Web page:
How to Properly Manage an Apprentice or a Trainee

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Are you wondering how to manage an apprentice or a trainee of yours?

Being an entrepreneur, it is most likely that you may not plan to hire more than a handful of employees at the beginning of your journey. However, especially if you are in the fashion design, beauty or craft industry, chances are you may soon be taking on apprentices, even as the demand for your services or products rises.

Take for example, if you started up a hair stylist service in a major city like Ibadan in Nigeria and you render home services as your major service. You are bound to have a limit to the number of appointments you alone can make in a day, hence the need for other people i.e apprentices who can replicate what you do.

Most times, apprentices are young, and lacking much/any experience. Knowing this, it is important to bear that in mind and ensure you provide them with enough guidance and support.

Here are some things which can help you manage an apprentice.

1. Have a Thorough Induction Process.

You should have an induction programme, even if a very informal one, for all new staff. The programme can run based on:

  • a checklist of information they will need.
  • key things they need to know about procedures and processes
    important people new starters should meet.

For apprentices, a good induction is quite important. They may have absolutely no understanding of how things work generally in the work environment, and may feel very unsure about things.

Make sure they get a clear understanding of how their role fits into their team, but also lots of practical guidance.

Ensure they know how breaks and working time operate in the business, what they should wear and what happens about pay, time sheets, timing of pay and other practical details.

Give them lots of information and guidance about health and safety as well, and perhaps above anything, make sure they know who they can ask if they have a question or a problem.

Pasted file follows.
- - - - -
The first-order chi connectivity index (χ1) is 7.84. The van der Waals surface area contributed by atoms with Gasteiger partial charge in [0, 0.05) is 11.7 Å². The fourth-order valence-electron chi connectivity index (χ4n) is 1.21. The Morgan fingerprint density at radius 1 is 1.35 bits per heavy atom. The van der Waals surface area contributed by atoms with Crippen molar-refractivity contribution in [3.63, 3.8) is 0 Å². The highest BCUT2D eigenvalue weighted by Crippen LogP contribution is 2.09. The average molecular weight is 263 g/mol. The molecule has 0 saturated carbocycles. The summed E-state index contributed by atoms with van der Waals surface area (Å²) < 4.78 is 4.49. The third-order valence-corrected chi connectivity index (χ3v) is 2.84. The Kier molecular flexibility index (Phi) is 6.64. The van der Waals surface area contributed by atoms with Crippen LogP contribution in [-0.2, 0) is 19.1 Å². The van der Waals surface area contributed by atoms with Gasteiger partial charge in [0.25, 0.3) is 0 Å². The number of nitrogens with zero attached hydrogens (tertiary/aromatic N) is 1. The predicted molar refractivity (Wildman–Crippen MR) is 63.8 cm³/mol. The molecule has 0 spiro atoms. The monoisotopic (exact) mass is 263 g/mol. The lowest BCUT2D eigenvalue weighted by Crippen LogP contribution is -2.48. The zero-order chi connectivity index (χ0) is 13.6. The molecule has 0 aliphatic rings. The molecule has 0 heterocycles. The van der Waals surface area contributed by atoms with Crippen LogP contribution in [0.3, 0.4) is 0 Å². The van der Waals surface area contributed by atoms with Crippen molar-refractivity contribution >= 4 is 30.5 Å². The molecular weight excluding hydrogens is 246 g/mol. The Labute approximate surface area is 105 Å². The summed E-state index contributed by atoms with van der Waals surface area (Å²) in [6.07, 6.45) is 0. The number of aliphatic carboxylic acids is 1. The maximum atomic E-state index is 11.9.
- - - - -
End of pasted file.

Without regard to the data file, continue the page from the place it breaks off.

2. Clear Expectations

Clear expectations are important for any employee in any business, but to manage an apprentice, note that new apprentices coming in will have less of an idea about what’s generally expected than a typical experienced new hire.

As a business owner, it is expected you communicate a clear understanding of exactly what tasks they are expected to carry out, at what kind of rate and what kind of standard is expected.

This will improve the chances of a successful apprenticeship and help both you and your apprentice identify and address problems and issues sooner.

3. Mentor and/or Buddy System

Consider handpicking mentors for new apprentices, and/or a buddy programme. This can provide additional guidance and support outside the traditional line management set up, and having a work ‘buddy’ can help manage an apprentice by answering their questions they might feel are a bit silly, or don’t feel comfortable asking their line manager or mentor.

Employees who have been apprentices themselves can be ideal for this role in managing apprentice.

4. Take an Interest

Take an interest in your apprentice, their current qualifications and what their aspirations are for the future. Think of how you as an employer can support his or her journey.

You may be able to offer guidance for the next level of his or her apprenticeship. To effectivelyty manage an apprentice requires taking time to invest in your apprentice. This will result in a loyal, committed and motivated member of the team.

5. Encourage 

Give them an opportunity to show what they can do and encourage them to take on the responsibility of a small project. They will appreciate the opportunity to shine and may come up with a way of doing things that you’d not considered before.

6. Correct When Wrong

If your apprentice has a bad work attitude then you need to try and work with them to improve it. Provide examples of what they have done wrong and try and find out why they are acting that way.

If you have spoken to your apprentice, tried to establish why they have a bad work attitude and given them help, then you should expect their attitude to improve. If it doesn’t, to manage an apprentice such as this, you need to show them that it is unacceptable.

Be prepared to give them a formal warning and make sure they know that eventually they will lose their job if their behaviour doesn’t improve.

They need to put effort and commitment into their work, otherwise they are not fulfilling their role as an apprentice.

In all, implementing and being consistent with these steps on how to manage an apprentice will go a long way in ensuring your apprentice and you have a mutually beneficial apprenticeship period.

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